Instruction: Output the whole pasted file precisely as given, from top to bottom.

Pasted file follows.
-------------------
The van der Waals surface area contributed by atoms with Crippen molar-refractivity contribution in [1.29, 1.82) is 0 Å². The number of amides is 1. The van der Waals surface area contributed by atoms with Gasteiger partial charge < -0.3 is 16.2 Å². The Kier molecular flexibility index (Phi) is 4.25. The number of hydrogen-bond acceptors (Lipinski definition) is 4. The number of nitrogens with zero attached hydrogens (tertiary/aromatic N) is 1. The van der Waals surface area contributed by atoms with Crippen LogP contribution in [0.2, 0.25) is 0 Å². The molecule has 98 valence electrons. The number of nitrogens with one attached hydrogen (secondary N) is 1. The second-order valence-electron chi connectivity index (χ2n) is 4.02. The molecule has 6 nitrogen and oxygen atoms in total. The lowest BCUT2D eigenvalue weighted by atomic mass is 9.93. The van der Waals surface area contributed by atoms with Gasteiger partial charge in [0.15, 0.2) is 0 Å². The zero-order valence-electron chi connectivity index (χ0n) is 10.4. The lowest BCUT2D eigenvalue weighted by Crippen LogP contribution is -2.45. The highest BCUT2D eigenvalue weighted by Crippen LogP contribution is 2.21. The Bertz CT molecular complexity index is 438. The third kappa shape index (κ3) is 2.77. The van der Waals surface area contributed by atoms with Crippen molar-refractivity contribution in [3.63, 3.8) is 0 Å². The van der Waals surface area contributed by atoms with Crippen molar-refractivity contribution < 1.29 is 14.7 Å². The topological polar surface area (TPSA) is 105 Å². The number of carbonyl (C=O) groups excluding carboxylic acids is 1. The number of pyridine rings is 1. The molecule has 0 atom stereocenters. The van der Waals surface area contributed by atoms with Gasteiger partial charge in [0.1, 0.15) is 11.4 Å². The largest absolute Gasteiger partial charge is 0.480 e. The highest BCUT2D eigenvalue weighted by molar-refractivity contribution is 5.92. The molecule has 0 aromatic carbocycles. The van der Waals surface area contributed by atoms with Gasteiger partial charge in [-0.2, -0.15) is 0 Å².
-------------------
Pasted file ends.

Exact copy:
The van der Waals surface area contributed by atoms with Crippen molar-refractivity contribution in [1.29, 1.82) is 0 Å². The number of amides is 1. The van der Waals surface area contributed by atoms with Gasteiger partial charge < -0.3 is 16.2 Å². The Kier molecular flexibility index (Phi) is 4.25. The number of hydrogen-bond acceptors (Lipinski definition) is 4. The number of nitrogens with zero attached hydrogens (tertiary/aromatic N) is 1. The van der Waals surface area contributed by atoms with Crippen LogP contribution in [0.2, 0.25) is 0 Å². The molecule has 98 valence electrons. The number of nitrogens with one attached hydrogen (secondary N) is 1. The second-order valence-electron chi connectivity index (χ2n) is 4.02. The molecule has 6 nitrogen and oxygen atoms in total. The lowest BCUT2D eigenvalue weighted by atomic mass is 9.93. The van der Waals surface area contributed by atoms with Gasteiger partial charge in [0.15, 0.2) is 0 Å². The zero-order valence-electron chi connectivity index (χ0n) is 10.4. The lowest BCUT2D eigenvalue weighted by Crippen LogP contribution is -2.45. The highest BCUT2D eigenvalue weighted by Crippen LogP contribution is 2.21. The Bertz CT molecular complexity index is 438. The third kappa shape index (κ3) is 2.77. The van der Waals surface area contributed by atoms with Crippen molar-refractivity contribution in [3.63, 3.8) is 0 Å². The van der Waals surface area contributed by atoms with Crippen molar-refractivity contribution < 1.29 is 14.7 Å². The topological polar surface area (TPSA) is 105 Å². The number of carbonyl (C=O) groups excluding carboxylic acids is 1. The number of pyridine rings is 1. The molecule has 0 atom stereocenters. The van der Waals surface area contributed by atoms with Gasteiger partial charge in [0.1, 0.15) is 11.4 Å². The largest absolute Gasteiger partial charge is 0.480 e. The highest BCUT2D eigenvalue weighted by molar-refractivity contribution is 5.92. The molecule has 0 aromatic carbocycles. The van der Waals surface area contributed by atoms with Gasteiger partial charge in [-0.2, -0.15) is 0 Å².